The Existence and Effect of Competition in the Audit Market: Evidence from the Bidding Process
46 Pages Posted: 23 Feb 2018 Last revised: 24 Jan 2019
Date Written: December 18, 2018
Prior research provides mixed evidence about whether sufficient audit market competition exists and whether competition impairs or improves audit quality. A major impediment of this stream of research is the unobservable nature of the bidding process by which auditors compete for clients. In this study, we use non-incumbent (i.e., competitor) auditor views of public companies’ SEC filings to measure competitive bidding and investigate its association with audit quality, audit pricing, and audit market concentration. We first validate that our measure of bidding captures competition by documenting that competitor auditors’ views of companies’ SEC filings significantly increase during the three months prior to an auditor change announcement. Then, inconsistent with concerns that competitive pressure causes auditors to placate managers, we find that competitive bidding is associated with an improvement in audit quality by incumbent auditors, as measured by the likelihood to subsequently restate the financial statements. We also find that competitive bidding constrains incumbent auditors’ ability to increase audit fees. Finally, consistent with concerns that market concentration impedes competition, we find that less bidding occurs in industry-concentrated markets. However, contrary to conclusions in the prior literature, we find no evidence that local market concentration is associated with competitive bidding.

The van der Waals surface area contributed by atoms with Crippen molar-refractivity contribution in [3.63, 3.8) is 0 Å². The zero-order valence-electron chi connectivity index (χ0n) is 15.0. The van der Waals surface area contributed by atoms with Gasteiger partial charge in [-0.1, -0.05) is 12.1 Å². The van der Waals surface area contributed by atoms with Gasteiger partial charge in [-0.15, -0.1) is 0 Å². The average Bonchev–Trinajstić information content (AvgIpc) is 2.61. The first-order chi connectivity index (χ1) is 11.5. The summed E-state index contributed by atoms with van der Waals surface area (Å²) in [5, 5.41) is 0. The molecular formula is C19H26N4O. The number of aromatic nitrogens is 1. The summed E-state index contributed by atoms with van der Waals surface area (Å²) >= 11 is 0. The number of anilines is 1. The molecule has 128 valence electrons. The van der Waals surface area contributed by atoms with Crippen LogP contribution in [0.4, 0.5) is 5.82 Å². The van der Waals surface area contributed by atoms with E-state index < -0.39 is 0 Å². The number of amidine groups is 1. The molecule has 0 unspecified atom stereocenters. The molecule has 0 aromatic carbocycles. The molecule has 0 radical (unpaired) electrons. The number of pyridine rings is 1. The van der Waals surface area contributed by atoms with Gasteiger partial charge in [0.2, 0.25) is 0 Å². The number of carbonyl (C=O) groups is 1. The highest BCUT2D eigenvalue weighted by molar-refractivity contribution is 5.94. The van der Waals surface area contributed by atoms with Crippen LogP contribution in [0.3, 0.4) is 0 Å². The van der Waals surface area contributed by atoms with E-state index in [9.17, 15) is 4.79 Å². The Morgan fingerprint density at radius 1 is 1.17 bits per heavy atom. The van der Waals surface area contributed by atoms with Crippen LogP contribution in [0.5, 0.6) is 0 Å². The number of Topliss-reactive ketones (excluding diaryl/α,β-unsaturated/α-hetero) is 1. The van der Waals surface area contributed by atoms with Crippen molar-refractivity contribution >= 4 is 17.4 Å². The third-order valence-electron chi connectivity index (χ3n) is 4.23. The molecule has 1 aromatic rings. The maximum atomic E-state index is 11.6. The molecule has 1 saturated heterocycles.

Keywords: auditor competition, audit market concentration, audit quality, audit fees
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